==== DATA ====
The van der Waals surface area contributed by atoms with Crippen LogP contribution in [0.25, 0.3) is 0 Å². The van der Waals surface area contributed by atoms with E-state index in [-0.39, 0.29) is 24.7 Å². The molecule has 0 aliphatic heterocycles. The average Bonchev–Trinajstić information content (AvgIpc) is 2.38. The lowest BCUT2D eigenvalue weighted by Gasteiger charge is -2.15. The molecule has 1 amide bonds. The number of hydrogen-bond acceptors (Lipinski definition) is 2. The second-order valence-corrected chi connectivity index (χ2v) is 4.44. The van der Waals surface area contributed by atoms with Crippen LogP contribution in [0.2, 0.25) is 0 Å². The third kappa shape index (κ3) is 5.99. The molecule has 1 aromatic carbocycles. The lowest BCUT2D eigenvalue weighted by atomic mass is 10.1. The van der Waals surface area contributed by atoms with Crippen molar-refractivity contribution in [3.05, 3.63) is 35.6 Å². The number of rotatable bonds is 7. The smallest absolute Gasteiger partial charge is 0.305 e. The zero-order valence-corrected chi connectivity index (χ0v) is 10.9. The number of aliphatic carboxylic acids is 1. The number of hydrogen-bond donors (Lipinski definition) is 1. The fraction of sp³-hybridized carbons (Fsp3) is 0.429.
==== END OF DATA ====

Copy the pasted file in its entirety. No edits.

The van der Waals surface area contributed by atoms with Crippen LogP contribution in [0.25, 0.3) is 0 Å². The van der Waals surface area contributed by atoms with E-state index in [-0.39, 0.29) is 24.7 Å². The molecule has 0 aliphatic heterocycles. The average Bonchev–Trinajstić information content (AvgIpc) is 2.38. The lowest BCUT2D eigenvalue weighted by Gasteiger charge is -2.15. The molecule has 1 amide bonds. The number of hydrogen-bond acceptors (Lipinski definition) is 2. The second-order valence-corrected chi connectivity index (χ2v) is 4.44. The van der Waals surface area contributed by atoms with Crippen LogP contribution in [0.2, 0.25) is 0 Å². The third kappa shape index (κ3) is 5.99. The molecule has 1 aromatic carbocycles. The lowest BCUT2D eigenvalue weighted by atomic mass is 10.1. The van der Waals surface area contributed by atoms with Crippen molar-refractivity contribution in [3.05, 3.63) is 35.6 Å². The number of rotatable bonds is 7. The smallest absolute Gasteiger partial charge is 0.305 e. The zero-order valence-corrected chi connectivity index (χ0v) is 10.9. The number of aliphatic carboxylic acids is 1. The number of hydrogen-bond donors (Lipinski definition) is 1. The fraction of sp³-hybridized carbons (Fsp3) is 0.429.